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Penitentiary (1979)
Director: Jamaa Fanaka
35mm, color

After being framed for the murder of a white biker, Martel “Too Sweet” Gordone is incarcerated in prison, where he learns to box himself to freedom.  Shot in seven weeks primarily at the L.A. Lincoln Heights jail and partially financed through a New York State Council on the Arts grant, Penitentiary’s prison yard was filmed on UCLA’s back lot, behind Melnitz Hall.  Leon Isaac Kennedy was first brought in as a producer, then offered himself as star when Glynn Turman (Cooley High) became unavailable.  The film went on to become the most commercially successful film of the L.A. Rebellion.

If Passing Through and Bush Mama see the United States as a giant prison for African American males, then director Jamaa Fanaka’s Penitentiary depicts prison as a microcosm of Black America.  Considered to be a late paradigmatic example of Blaxploitation, Penitentiary allegorizes African American life, seeing the prison system as a continual violent struggle against both external (the prison itself) and internal (fellow prisoners) forces, played out on the bodies of inmates, who are either sexual “sissies” (the exploited) or “beasts” (the exploiters).  Within the conventions of exploitation cinema, whether the Blaxploitation, prison or boxing genre—the latter two categories having histories that go back to the early silent period—Fanaka visualizes the physical punishment of African American male bodies and the threat of rape that has been endemic to their existence since slavery days, and is still a fact of life in the present, both in prison and outside of it.  Fanaka zooms in on the ritualistic establishment of pecking orders among African American gang members, carved out in blood on their bodies, to which in prison is added the continual threat of anal rape, violence and violent sex, contributing to their dehumanization.  In a prison that is almost exclusively filled with Black inmates, Fanaka sketches out a crisis in African American masculinity, which though the result of white racism, now perpetuates itself almost exclusively through “Black on Black” crime, thus returning to one of the themes of the filmmaker’s Emma Mae.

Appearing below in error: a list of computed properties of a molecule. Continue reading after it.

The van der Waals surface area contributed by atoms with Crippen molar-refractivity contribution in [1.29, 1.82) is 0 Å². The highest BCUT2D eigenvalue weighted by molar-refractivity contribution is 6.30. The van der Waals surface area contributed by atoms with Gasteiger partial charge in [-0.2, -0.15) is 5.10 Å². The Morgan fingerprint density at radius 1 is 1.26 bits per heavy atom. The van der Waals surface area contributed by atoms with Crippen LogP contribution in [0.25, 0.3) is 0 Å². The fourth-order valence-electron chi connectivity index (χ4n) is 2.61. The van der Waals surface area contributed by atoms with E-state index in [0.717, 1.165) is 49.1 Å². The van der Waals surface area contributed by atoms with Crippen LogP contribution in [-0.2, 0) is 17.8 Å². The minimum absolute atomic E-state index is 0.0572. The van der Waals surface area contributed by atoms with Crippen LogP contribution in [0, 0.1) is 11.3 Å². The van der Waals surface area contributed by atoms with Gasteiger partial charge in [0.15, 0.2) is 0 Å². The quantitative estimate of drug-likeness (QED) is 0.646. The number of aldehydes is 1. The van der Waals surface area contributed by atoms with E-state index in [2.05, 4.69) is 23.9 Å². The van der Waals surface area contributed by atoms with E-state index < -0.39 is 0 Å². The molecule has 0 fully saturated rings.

Jan-Christopher Horak

Film Credits

Individual Role(s)
Jamaa Fanaka Director
Marty Ollstein Cinematographer
Betsy Blankett Editor
Leon Isaac Kennedy Cast
Thommy Pollard Cast
Gloria Delaney Cast
Donovan Womack Cast
Hazel Spear Cast
Alicia Dhanifu Producer